NEW YORK (TheStreet) -- Big television networks are being forced to reshape their business models to stem the exodus of eyeballs and advertising dollars to digital platforms. Their plans are ambitious and well-funded, but the outcome is far from certain.
Major media companies led by CBS (CBS) - Get CBS Corporation Class B Report , Time Warner (TWX) , 21st Century Fox (FOXA) - Get Fox Corporation Class A Report and Comcast (CMCSA) - Get Comcast Corporation Class A Report , owner of NBC, are investing many millions in original content while starting new online services to protect their majority share of television's $70 billion-a-year advertising business. All are keenly aware that advertisers are moving more of their money into digital platforms, and they are eager to be there too.
Time Warner, for example, is expected to launch HBOGo as standalone streaming video service sometime in the spring, an effort aimed at the 10 million U.S. households that have a high-speed Internet connection but don't get a pay-TV service. Likewise, CBS has started a subscription service of its own called CBS All Access that offers new and old shows for $5.99 a month for these so-called cord-cutters.
But whether all that will be enough for the country's largest media companies to offset a historic shift in viewers away from mainstream TV remains to be seen.
"That's the $150 billion question," Gabelli media analyst Brett Harriss said in phone interview, referring to the total revenue, advertising plus pay-TV carriage fees, from traditional TV.
As for going online, Harriss acknowledged that the big media companies are spending a lot of capital on improving the "user interface" to make "TV Everywhere" as user-friendly as Netflix (NFLX) - Get Netflix, Inc. Report or Google's (GOOG) - Get Alphabet Inc. Class C Report YouTube.
The threats to traditional TV were underscored in a new report from Cowen & Co. media analyst Doug Creutz, who estimates that national television advertising has been roughly flat on a year-over-year basis for the last two quarters.
Ad sales growth among the broadcast networks is "significantly slowing" and their share of overall ad dollars is in decline, the report said.
"Although the true extent of audience leakage from national TV remains up for debate, the outflow of advertising dollars to digital appears to be very real," Creutz wrote.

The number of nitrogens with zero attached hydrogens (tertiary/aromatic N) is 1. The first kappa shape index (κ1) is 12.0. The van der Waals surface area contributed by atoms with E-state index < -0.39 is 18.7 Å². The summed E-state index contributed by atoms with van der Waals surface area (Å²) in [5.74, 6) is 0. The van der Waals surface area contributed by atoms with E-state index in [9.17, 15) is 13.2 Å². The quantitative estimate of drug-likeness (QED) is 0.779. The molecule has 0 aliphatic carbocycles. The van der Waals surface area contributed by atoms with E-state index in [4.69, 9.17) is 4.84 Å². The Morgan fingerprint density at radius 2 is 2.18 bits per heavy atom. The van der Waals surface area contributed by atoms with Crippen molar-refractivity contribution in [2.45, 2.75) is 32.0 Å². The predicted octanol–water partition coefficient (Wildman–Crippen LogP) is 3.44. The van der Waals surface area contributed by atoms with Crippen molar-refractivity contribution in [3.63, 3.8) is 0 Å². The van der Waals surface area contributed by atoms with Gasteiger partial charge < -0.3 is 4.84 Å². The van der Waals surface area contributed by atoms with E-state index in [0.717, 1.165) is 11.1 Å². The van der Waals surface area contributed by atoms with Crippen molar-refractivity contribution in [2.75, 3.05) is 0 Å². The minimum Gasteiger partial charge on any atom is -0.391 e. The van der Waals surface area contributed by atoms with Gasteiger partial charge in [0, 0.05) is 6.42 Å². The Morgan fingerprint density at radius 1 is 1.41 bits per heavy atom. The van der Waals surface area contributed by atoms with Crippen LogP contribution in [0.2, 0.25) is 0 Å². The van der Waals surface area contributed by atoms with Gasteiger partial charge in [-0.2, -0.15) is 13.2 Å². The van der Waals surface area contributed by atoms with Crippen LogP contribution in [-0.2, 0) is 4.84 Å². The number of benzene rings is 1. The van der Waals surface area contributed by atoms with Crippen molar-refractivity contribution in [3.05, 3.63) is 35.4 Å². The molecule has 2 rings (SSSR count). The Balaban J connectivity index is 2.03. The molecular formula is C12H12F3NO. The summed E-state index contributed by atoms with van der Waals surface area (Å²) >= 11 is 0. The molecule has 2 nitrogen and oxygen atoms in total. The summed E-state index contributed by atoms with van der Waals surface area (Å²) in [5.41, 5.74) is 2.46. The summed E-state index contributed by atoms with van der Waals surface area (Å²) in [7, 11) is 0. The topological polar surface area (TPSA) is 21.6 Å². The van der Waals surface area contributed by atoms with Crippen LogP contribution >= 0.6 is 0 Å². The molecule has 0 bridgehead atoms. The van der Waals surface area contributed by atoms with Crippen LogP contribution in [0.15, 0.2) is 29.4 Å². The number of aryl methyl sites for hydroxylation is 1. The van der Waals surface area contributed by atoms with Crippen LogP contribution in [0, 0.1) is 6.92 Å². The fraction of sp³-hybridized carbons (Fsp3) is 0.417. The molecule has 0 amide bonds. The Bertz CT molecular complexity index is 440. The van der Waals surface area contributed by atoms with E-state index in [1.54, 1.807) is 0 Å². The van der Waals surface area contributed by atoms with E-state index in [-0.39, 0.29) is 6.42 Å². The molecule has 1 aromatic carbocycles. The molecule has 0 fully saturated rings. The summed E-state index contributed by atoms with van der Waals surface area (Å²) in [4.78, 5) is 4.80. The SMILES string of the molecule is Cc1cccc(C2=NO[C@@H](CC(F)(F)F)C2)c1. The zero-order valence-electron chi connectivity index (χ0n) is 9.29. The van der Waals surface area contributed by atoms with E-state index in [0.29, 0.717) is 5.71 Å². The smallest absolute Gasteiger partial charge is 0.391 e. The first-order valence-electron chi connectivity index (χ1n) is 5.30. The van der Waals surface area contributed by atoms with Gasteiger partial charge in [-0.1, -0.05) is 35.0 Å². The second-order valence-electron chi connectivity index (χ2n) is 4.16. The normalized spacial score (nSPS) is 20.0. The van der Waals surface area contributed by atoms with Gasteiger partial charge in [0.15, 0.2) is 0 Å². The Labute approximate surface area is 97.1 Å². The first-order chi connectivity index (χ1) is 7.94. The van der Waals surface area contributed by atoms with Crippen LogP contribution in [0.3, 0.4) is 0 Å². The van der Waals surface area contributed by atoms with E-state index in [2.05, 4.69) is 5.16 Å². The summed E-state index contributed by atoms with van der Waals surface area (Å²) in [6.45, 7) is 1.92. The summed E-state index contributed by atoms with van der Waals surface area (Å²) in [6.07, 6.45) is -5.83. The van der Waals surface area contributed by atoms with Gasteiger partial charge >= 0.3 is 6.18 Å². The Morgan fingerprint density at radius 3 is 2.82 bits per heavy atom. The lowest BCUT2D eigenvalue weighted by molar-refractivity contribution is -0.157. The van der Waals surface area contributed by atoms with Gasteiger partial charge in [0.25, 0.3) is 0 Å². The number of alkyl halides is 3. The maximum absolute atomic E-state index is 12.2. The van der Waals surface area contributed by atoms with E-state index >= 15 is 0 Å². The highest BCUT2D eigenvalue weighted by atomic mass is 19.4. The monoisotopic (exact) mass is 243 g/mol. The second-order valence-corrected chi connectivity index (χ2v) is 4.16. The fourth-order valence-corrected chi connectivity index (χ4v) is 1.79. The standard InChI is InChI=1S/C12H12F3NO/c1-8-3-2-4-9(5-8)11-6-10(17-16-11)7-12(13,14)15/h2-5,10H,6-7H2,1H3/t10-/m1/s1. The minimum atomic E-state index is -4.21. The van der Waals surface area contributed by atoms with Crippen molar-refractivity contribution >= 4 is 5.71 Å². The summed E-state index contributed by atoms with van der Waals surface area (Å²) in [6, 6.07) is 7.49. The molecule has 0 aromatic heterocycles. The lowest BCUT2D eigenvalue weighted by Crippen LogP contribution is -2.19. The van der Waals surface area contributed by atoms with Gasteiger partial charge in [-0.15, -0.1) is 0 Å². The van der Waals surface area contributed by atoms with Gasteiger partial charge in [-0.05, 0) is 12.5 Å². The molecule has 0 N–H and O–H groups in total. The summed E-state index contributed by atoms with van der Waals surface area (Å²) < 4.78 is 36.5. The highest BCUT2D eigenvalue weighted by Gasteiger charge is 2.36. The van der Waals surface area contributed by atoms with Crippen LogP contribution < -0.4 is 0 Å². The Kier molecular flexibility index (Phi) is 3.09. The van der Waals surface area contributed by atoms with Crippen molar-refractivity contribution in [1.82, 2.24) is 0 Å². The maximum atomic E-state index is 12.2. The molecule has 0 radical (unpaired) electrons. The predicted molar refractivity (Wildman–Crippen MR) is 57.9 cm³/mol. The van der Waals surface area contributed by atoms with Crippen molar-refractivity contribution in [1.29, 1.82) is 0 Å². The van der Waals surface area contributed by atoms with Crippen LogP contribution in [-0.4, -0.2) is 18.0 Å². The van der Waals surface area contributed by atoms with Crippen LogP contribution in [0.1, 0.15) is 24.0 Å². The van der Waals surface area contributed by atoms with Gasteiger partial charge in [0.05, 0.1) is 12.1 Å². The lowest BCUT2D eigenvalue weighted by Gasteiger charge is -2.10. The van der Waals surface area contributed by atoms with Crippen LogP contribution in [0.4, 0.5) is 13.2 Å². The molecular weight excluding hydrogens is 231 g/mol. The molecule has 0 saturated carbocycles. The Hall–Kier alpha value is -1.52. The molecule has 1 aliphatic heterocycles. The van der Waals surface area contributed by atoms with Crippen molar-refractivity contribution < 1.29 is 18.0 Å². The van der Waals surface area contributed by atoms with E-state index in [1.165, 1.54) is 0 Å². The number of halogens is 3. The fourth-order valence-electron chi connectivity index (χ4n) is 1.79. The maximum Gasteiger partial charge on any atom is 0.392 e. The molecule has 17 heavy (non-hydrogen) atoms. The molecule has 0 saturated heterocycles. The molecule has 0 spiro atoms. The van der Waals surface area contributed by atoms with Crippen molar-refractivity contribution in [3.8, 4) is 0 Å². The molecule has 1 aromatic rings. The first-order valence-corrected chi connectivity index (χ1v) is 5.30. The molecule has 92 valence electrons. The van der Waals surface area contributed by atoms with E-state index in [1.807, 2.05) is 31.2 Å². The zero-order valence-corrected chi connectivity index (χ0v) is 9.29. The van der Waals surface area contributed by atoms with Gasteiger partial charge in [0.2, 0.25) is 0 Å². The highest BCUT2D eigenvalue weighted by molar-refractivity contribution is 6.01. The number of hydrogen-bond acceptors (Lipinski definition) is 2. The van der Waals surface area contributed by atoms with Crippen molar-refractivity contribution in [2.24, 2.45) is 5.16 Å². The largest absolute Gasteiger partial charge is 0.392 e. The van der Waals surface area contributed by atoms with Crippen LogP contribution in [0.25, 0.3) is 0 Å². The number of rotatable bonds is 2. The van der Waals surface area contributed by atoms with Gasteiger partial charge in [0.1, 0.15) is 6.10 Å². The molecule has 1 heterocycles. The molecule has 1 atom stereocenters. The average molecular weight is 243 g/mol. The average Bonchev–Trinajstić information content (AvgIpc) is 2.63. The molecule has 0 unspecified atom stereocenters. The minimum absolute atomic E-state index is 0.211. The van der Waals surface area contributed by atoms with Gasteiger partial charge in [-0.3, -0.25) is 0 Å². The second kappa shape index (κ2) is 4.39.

The Cowen report comes on the heels of a recent string of data showing a shrinking of the traditional TV audience, as more viewers flock to Netflix and other subscription video services that don't have commercials, like Hulu and Amazon.
Netflix has emerged as an especially meaningful threat thanks to hits like Orange is the New Black and House of Cards. A report from WPP's GroupM, released on Monday, forecast that traditional TV's ad share will fall for the first time in 2015.
The threats facing traditional TV received heightened attention this week at the UBS Media and Communications Conference in New York. TV executives at the conference jumped to defend their medium, claiming the recent ratings decline had more to do with the way audiences were measured and were less a reflection of a real retreat from broadcast television.
Ratings as measured by Nielsen don't yet include the full range of TV viewing, such as shows watched using DVRs, the media bosses noted. "Measurement is one-third to one-half of it," Time Warner CEO Jeff Bewkes said in an interview at the UBS conference.
Creutz agreed that measurement issues are one reason ratings are on the decline. But he also noted a "shift of viewing of Big Media programming to other viewing methods that are not supported by advertising."
The TV networks also face losing audience to a growing number of shows that aren't produced by big media companies, the report said. That's a much worse problem because this is new competition for viewers that didn't exist five years ago.
The ratings decline isn't pretty. Season to date, ratings in the crucial 18 to 49 prime time broadcast TV audience are down nearly 7%, according to the Creutz-led report.
Ad spending across publicly traded TV network owners, which account for at least 85% of national TV ad dollars, was roughly flat, according to the report. That number rose 5.4% in the fourth quarter of 2013 and gained 9.7% in first quarter of 2014, which included a boost from the Olympics.
Cowen surveyed publicly-traded companies that generate advertising revenue across multiple verticals and found more companies are seeing advertising dollars on the upswing.
"Thus, we believe that the deceleration in national TV over the last two quarters is specific to that vertical and most likely due to dollars shifting to digital," the report said.
At the UBS conference, CBS CEO Leslie Moonves countered that while digital is growing, it's growing at the expense of print and niche cable-TV channels, not broadcast television.
"It takes a lot of hits on YouTube to equal oneNCIS," Moonves said, referring to one of CBS's most powerful franchises.